According to Bates, the inefficient state that fails to monopolize power in a way that encourages investment and economic growth should be blamed for the lack of development in many parts of the world. He argues that when the state fails to tame violence, people are more likely to consume for today than invest in tomorrow. This is a compelling thesis. My own anecdotal experiences in D.R. Congo show a similar trend. As stability began to ferment in Kisangani, the subtle hints of progress began to emerge in the form of new restaurants, supermarkets, and freshly painted buildings. Like a fine wine, time also plays a large role in stability-driven investment, producing the variety of flavors that suit individual tastes and preferences.
But how does Bates explain the persistent poverty and slow investment in Uganda today? Last week, 25-year incumbent President Yoweri Museveni was reelected. While some would argue he embodies the same Big Man institution as President Amin, under President Museveni’s NRM government, Uganda has seen stability for longer than at any other time in its post-colonial history. Parts of Uganda have experienced untamed power, especially in Acholiland where the Lord’s Resistance Army has killed, maimed, and raped in the name of a holy crusade against the present government. But in recent years, even this violence has become somewhat tamed as the Ugandan People’s Defense Forces pushed the LRA into D.R.C. and South Sudan. Uganda has seen economic growth over the past two decades, but this growth has made a limited impact on the rural communities that Bates refers to in his text. Only in Kampala are sure signs of investment visible, but even there, residents still experience potholed roads, significant barriers to education, and inefficient healthcare systems.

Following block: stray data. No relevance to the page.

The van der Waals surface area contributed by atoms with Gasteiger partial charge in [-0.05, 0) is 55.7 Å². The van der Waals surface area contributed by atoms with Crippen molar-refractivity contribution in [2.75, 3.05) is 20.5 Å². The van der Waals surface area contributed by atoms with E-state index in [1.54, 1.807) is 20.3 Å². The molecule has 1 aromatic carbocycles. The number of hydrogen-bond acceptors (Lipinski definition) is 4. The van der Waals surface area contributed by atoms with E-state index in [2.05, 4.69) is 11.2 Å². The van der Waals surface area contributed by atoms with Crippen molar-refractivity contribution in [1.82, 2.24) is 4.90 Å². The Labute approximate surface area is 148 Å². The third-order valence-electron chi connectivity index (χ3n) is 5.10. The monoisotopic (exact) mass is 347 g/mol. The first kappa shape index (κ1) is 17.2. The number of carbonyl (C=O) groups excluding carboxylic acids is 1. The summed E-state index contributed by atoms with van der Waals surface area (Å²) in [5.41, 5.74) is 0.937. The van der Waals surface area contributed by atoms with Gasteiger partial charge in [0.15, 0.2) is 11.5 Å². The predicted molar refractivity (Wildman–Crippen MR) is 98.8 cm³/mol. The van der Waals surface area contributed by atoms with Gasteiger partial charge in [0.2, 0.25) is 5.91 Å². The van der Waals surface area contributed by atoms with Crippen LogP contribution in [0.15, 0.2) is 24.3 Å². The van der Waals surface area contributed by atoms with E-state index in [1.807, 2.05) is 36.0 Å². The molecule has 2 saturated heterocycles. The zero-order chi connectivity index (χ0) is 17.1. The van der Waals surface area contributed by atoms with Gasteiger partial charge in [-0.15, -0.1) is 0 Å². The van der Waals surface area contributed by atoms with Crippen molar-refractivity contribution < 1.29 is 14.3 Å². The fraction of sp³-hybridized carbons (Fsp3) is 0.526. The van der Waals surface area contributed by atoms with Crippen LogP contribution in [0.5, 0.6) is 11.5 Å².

When applying Bates’s paradigm to my own anecdotal experiences, I am left with more questions than answers. How long does it take for stability to lead to economic investment? Is the investment that grows out of state-tamed violence limited to small-scale changes in localized communities? Or could it be possible for a country to develop simply because the state provided stability? While the example from D.R.C. shows that people in a particular community are keen to reach toward tomorrow given that stability has lasted today and yesterday and the day before, Uganda presents a complex challenge to Bates’s model. What are the limits to stability alone? And what other factors combined with stability can ensure investment in tomorrow?
Former rebels who have been rehabilitated in the FARDC, Kisangani, D.R.C, Summer 2010